40 x 40cm; Paper: BFK RIVES 56 x 66cm
The cross hatching grid pattern is the sacred design for the freshwaters of the Djapu clan at their homeland Wandawuy now an outstation about 150 kilometres south of Yirrkala and inland from Blue Mud Bay.
This Djapu clan outstation (and spiritual residence for Ancestral Beings Mäna the Shark and Bol’ŋu the Thunderman) is surrounded by permanent freshwater. Rains inspired by the actions of Bol’ŋu feed the rivers and fill the billabongs. Catfish and mussels, freshwater crayfish and others feed the Yolŋu and wild life. The waters are home for the shark Mäna. The grid refers to the landscape of Wandawuy- a network of billabongs surrounded by ridges and high banks. Its structure also having reference at one level to woven fish traps.
Ancestral Hunters set a trap here to snare the Shark but to no avail. These Yolŋu people are called Bärngbarng and Monu`a who came to cut the trees named Gu`uwu, Gathurrmakarr, Nyenyi, Rulwirrika and Gananyarra – all Dhuwa trees.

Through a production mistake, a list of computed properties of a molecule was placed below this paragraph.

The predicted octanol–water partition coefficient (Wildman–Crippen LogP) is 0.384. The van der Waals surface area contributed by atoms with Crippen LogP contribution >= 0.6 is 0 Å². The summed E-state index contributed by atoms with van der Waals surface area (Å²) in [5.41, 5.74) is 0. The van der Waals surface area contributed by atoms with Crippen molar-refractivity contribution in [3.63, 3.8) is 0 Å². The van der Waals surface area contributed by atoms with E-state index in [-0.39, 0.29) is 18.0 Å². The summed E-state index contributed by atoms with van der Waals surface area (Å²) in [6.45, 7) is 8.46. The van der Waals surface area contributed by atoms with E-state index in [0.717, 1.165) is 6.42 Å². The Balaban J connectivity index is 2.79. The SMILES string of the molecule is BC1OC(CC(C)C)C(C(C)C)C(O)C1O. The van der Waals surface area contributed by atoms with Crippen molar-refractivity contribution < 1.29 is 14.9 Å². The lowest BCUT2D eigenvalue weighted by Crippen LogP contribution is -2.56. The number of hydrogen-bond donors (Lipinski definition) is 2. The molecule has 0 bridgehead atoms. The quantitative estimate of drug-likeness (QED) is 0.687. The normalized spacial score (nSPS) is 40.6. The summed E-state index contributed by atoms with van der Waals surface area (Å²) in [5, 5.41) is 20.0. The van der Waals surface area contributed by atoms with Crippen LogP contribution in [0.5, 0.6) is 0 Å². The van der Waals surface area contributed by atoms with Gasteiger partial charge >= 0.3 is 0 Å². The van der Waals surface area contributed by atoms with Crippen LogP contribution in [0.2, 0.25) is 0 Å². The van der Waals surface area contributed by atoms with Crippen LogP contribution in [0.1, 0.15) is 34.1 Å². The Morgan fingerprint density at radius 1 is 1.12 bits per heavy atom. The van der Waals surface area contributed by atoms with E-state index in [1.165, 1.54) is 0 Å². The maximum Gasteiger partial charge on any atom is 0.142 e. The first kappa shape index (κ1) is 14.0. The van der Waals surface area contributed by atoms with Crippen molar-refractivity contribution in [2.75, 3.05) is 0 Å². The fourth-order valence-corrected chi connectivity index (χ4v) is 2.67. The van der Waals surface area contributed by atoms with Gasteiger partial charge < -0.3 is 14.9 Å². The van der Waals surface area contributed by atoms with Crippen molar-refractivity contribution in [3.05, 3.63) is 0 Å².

Mäna the Ancestral Shark in its epic travels comes through this way. These ancestors try to trap Mäna in the freshwater by means of these traps in the waterways. They fail. The powers and physical strength of the Shark overcome the efforts of mere mortals. Mäna’s ire and thrashing tail smash the trap and muddy the water.
They witness however the strength of Mäna and sing his actions, the thrashing of his tail for one, the muddying or contamination of the water. The lines having reference to the trap, the verticals referring to differing states of the freshwater – the source of Djapu soul.
Recent surveys by Anglo scientists in Top End rivers in Kakadu have revealed the existence of a species of shark whose life cycle takes place entirely in the freshwater. A genus otherwise unknown to Western thought in Australia but present in PNG now known in English as Speartooth.
Wandawuy literally means place of the Sharks head where in the larger context of the song cycles of Mäna’s journey his head came to rest after being butchered and distributed through the land.
Printed June 2015